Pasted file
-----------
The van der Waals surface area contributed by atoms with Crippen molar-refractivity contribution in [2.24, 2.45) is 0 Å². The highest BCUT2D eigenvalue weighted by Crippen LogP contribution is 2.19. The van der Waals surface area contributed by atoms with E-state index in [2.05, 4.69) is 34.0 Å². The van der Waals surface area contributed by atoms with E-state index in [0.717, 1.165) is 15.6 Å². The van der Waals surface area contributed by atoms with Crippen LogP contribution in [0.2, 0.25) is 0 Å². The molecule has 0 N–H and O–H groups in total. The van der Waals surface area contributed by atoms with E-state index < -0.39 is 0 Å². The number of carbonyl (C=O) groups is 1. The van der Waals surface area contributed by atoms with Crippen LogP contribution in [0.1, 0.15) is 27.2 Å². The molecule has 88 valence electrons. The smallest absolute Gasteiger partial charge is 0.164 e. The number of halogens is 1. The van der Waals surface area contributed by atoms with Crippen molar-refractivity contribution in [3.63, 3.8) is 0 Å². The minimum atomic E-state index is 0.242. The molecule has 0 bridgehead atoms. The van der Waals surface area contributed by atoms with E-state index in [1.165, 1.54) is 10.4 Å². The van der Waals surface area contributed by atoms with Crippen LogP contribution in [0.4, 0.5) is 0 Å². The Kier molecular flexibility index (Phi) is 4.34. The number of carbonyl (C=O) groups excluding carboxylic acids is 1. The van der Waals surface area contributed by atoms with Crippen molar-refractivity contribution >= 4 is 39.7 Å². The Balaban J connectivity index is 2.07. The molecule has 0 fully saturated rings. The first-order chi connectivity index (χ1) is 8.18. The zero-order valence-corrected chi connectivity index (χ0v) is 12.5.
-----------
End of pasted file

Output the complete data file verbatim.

The van der Waals surface area contributed by atoms with Crippen molar-refractivity contribution in [2.24, 2.45) is 0 Å². The highest BCUT2D eigenvalue weighted by Crippen LogP contribution is 2.19. The van der Waals surface area contributed by atoms with E-state index in [2.05, 4.69) is 34.0 Å². The van der Waals surface area contributed by atoms with E-state index in [0.717, 1.165) is 15.6 Å². The van der Waals surface area contributed by atoms with Crippen LogP contribution in [0.2, 0.25) is 0 Å². The molecule has 0 N–H and O–H groups in total. The van der Waals surface area contributed by atoms with E-state index < -0.39 is 0 Å². The number of carbonyl (C=O) groups is 1. The van der Waals surface area contributed by atoms with Crippen LogP contribution in [0.1, 0.15) is 27.2 Å². The molecule has 88 valence electrons. The smallest absolute Gasteiger partial charge is 0.164 e. The number of halogens is 1. The van der Waals surface area contributed by atoms with Crippen molar-refractivity contribution in [3.63, 3.8) is 0 Å². The minimum atomic E-state index is 0.242. The molecule has 0 bridgehead atoms. The van der Waals surface area contributed by atoms with E-state index in [1.165, 1.54) is 10.4 Å². The van der Waals surface area contributed by atoms with Crippen LogP contribution in [0.4, 0.5) is 0 Å². The Kier molecular flexibility index (Phi) is 4.34. The number of carbonyl (C=O) groups excluding carboxylic acids is 1. The van der Waals surface area contributed by atoms with Crippen molar-refractivity contribution >= 4 is 39.7 Å². The Balaban J connectivity index is 2.07. The molecule has 0 fully saturated rings. The first-order chi connectivity index (χ1) is 8.18. The zero-order valence-corrected chi connectivity index (χ0v) is 12.5.